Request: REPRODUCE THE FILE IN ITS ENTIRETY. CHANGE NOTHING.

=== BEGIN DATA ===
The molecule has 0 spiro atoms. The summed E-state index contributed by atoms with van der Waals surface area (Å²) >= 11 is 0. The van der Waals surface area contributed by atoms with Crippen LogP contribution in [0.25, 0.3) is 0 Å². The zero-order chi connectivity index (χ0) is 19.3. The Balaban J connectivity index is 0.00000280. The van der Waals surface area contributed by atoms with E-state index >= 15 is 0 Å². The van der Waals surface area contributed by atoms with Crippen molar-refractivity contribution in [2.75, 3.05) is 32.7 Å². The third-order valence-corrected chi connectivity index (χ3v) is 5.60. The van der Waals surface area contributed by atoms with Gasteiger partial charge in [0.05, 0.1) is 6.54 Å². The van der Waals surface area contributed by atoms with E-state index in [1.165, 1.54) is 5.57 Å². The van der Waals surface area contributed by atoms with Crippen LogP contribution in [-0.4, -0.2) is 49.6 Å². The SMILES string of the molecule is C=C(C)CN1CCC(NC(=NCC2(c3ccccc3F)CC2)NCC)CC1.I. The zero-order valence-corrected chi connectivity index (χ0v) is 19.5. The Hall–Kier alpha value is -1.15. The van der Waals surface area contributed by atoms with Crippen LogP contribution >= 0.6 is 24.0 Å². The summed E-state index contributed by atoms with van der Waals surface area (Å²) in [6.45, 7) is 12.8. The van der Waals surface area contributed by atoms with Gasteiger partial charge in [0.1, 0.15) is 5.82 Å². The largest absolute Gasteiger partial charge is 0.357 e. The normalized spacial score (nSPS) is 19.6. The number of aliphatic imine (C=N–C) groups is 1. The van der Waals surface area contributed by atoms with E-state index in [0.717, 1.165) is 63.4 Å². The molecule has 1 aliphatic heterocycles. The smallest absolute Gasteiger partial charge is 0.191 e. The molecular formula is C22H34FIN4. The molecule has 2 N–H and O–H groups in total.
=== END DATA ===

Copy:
The molecule has 0 spiro atoms. The summed E-state index contributed by atoms with van der Waals surface area (Å²) >= 11 is 0. The van der Waals surface area contributed by atoms with Crippen LogP contribution in [0.25, 0.3) is 0 Å². The zero-order chi connectivity index (χ0) is 19.3. The Balaban J connectivity index is 0.00000280. The van der Waals surface area contributed by atoms with E-state index >= 15 is 0 Å². The van der Waals surface area contributed by atoms with Crippen molar-refractivity contribution in [2.75, 3.05) is 32.7 Å². The third-order valence-corrected chi connectivity index (χ3v) is 5.60. The van der Waals surface area contributed by atoms with Gasteiger partial charge in [0.05, 0.1) is 6.54 Å². The van der Waals surface area contributed by atoms with E-state index in [1.165, 1.54) is 5.57 Å². The van der Waals surface area contributed by atoms with Crippen LogP contribution in [-0.4, -0.2) is 49.6 Å². The SMILES string of the molecule is C=C(C)CN1CCC(NC(=NCC2(c3ccccc3F)CC2)NCC)CC1.I. The zero-order valence-corrected chi connectivity index (χ0v) is 19.5. The Hall–Kier alpha value is -1.15. The van der Waals surface area contributed by atoms with Crippen LogP contribution >= 0.6 is 24.0 Å². The summed E-state index contributed by atoms with van der Waals surface area (Å²) in [6.45, 7) is 12.8. The van der Waals surface area contributed by atoms with Gasteiger partial charge in [0.1, 0.15) is 5.82 Å². The largest absolute Gasteiger partial charge is 0.357 e. The normalized spacial score (nSPS) is 19.6. The number of aliphatic imine (C=N–C) groups is 1. The van der Waals surface area contributed by atoms with E-state index in [0.717, 1.165) is 63.4 Å². The molecule has 1 aliphatic heterocycles. The smallest absolute Gasteiger partial charge is 0.191 e. The molecular formula is C22H34FIN4. The molecule has 2 N–H and O–H groups in total.